It can be difficult to keep track of how many cups of flour you have added. Marm always taught me to use some sort of edible counting method. She uses raisins, I used chocolate chips.
I set out 7 chips and ate one after each addition of a cup of flour.
- 2 packages (or 4 and ½ teaspoons) dry active yeast
- ½ cup warm water
- 1 cup warm milk (I use whole milk)
- ⅔ cup sugar
- 1 and ½ teaspoon salt
- 1 cup melted butter
- 2 heaping teaspoons anise seed
- 4 teaspoons anise extract
- 3 eggs, at room temperature, lightly beaten
- 7-8 cups bread flour
- 1 egg beaten with 1 Tablespoon of water
- Sprinkle yeast over warm water. The best way to test the temperature of your water is to take it from the tap and run your wrist in the stream. If you can’t feel the temperature of the water, it’s perfect. Stir yeast in with a fork until it is dissolved and set aside.
- In a large mixing bowl with a wooden spoon, blend the milk, sugar, salt, anise seed, and anise extract. Stir in the butter, eggs, and yeast mixture.
- Gradually stir in flour. If using a stand mixer, use your dough hook. If mixing by hand, continue to use a wooden spoon. Add bread flour until your dough is soft enough to handle, usually when it can easily pull away from the sides of your bowl.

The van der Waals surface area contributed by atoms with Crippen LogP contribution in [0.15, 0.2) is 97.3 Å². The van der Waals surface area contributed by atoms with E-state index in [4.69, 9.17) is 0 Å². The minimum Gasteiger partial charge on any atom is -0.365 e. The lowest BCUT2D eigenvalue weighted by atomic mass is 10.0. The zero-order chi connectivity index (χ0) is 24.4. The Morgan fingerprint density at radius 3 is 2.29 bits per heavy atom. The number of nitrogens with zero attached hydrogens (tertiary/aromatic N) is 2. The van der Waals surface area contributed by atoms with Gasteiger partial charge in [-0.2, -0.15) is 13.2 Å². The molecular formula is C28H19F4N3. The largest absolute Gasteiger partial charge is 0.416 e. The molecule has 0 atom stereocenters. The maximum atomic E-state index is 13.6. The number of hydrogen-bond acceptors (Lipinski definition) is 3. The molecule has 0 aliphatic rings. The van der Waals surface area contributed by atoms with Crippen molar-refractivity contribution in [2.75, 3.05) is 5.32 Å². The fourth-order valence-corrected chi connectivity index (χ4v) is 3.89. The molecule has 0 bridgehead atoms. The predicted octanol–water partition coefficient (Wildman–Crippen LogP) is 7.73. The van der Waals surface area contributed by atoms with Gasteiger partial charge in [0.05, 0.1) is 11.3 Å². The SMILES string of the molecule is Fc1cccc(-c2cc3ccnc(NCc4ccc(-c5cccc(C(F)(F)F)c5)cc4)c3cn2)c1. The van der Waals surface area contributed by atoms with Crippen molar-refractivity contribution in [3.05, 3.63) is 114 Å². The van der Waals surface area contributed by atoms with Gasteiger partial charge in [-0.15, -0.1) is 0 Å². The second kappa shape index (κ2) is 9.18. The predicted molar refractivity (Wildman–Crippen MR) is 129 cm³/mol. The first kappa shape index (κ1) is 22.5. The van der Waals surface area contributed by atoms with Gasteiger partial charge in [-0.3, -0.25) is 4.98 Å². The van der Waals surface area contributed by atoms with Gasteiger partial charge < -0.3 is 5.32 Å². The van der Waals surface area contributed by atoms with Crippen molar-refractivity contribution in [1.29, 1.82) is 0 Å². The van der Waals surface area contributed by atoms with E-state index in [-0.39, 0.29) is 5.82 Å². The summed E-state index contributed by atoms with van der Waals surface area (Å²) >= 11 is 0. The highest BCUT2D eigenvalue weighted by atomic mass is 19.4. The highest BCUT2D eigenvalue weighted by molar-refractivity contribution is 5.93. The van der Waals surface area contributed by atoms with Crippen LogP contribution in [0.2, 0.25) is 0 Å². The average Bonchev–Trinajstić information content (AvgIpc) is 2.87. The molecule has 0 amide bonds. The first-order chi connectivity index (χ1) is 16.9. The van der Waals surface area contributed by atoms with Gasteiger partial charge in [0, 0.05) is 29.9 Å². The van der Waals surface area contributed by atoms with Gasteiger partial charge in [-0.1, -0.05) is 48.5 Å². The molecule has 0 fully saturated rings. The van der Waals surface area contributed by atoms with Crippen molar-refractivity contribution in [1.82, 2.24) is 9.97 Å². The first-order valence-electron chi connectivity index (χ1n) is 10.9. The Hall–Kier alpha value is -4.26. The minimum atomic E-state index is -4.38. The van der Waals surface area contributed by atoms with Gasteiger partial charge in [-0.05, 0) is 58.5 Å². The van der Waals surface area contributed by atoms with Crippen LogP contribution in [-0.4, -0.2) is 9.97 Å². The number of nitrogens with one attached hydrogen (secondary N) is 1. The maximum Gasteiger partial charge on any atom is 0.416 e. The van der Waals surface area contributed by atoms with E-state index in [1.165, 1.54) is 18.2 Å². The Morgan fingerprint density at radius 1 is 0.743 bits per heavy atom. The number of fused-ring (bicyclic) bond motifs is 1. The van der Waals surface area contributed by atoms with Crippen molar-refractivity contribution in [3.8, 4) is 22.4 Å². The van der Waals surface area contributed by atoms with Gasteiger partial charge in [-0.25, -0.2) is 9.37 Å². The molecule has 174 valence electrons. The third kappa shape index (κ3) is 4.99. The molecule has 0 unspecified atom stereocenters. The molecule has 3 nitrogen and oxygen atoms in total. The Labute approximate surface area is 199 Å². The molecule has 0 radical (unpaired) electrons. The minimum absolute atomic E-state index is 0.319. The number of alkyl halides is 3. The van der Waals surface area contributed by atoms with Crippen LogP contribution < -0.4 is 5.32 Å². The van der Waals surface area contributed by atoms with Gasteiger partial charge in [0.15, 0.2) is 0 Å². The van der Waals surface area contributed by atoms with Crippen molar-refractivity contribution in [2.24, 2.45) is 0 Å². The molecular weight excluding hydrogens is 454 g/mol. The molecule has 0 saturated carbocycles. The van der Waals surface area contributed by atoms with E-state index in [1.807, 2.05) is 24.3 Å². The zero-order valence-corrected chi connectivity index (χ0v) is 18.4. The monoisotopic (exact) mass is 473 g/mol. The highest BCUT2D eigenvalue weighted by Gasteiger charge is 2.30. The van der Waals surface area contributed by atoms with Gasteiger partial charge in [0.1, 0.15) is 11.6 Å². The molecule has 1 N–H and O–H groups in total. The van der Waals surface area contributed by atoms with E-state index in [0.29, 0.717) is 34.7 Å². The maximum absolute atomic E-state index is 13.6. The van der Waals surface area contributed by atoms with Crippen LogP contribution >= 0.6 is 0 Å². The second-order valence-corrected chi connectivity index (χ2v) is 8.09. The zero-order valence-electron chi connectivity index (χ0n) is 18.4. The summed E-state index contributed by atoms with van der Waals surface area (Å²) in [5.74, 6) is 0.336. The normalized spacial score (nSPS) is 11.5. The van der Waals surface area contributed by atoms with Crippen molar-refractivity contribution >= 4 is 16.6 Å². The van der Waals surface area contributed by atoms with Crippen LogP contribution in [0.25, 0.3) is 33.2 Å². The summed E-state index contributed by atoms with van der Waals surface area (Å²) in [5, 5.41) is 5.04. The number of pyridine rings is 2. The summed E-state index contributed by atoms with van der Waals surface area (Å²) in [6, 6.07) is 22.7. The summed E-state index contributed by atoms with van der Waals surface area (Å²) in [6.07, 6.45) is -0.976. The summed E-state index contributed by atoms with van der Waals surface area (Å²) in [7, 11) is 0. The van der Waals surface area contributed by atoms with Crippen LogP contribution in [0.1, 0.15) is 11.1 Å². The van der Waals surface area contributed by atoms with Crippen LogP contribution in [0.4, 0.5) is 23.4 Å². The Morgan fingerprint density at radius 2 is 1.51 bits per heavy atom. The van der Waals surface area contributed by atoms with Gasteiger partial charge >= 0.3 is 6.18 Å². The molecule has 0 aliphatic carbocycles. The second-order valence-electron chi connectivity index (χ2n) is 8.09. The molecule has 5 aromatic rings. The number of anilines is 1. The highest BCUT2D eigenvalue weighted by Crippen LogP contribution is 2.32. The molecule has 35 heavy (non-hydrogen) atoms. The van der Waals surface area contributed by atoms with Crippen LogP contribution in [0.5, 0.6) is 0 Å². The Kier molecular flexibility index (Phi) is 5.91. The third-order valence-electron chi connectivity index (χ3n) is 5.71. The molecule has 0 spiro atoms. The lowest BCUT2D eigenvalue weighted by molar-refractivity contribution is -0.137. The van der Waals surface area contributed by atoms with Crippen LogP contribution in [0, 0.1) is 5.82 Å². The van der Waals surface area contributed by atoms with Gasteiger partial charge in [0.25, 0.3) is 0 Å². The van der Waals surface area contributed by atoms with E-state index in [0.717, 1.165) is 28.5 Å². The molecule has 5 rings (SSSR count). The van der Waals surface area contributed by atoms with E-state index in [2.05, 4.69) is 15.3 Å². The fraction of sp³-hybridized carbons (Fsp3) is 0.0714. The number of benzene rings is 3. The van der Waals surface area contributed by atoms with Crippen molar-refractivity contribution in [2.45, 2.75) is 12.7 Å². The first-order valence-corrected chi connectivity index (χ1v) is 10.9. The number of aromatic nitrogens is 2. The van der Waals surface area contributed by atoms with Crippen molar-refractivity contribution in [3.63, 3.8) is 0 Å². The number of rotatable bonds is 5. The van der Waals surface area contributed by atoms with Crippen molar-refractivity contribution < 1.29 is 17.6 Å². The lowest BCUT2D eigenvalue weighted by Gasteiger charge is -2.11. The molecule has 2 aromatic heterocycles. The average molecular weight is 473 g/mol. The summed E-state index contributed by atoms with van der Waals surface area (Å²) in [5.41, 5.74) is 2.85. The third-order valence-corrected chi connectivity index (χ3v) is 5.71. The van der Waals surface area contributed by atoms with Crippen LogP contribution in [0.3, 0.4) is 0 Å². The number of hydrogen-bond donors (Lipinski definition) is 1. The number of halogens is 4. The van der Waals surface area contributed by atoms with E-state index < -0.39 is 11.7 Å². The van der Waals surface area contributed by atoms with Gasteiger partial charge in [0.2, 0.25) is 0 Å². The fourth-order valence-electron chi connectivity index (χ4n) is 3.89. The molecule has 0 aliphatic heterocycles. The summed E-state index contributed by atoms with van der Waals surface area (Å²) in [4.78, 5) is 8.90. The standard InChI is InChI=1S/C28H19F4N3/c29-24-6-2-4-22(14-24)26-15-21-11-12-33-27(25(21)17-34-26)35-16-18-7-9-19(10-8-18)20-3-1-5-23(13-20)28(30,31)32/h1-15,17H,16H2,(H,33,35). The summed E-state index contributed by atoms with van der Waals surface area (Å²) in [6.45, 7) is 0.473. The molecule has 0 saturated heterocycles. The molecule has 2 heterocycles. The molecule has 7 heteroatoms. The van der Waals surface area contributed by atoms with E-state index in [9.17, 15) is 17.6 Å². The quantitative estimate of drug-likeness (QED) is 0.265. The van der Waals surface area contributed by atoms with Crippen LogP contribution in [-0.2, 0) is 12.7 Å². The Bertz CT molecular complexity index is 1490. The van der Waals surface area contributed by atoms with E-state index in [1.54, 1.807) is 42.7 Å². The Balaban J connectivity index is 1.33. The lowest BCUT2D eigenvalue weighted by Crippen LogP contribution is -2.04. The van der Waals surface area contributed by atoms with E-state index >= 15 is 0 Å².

- Turn out dough on a lightly floured surface and knead until smooth and elastic. You may need to add the last cup or so of bread flour by hand. Your dough should feel like PlayDoh to the touch and “snap” when you pull it apart.
- Place in a warm, greased bowl, turning the dough to coat the top. Cover with a towel and allow to double in size, about 2 hours.
- After dough has doubled, punch down dough and turn out onto a floured surface. Divide dough in half. Place each loaf into greased loaf pan, cover with a towel, and allow to double in size again, about 1 hour.
- Set a middle rack in your oven and preheat to 350ºF. Brush each loaf with egg glaze. Bake loaves for 35-40 minutes. Loaves are done when tapping on the bottom of the loaf produces a hollow sound.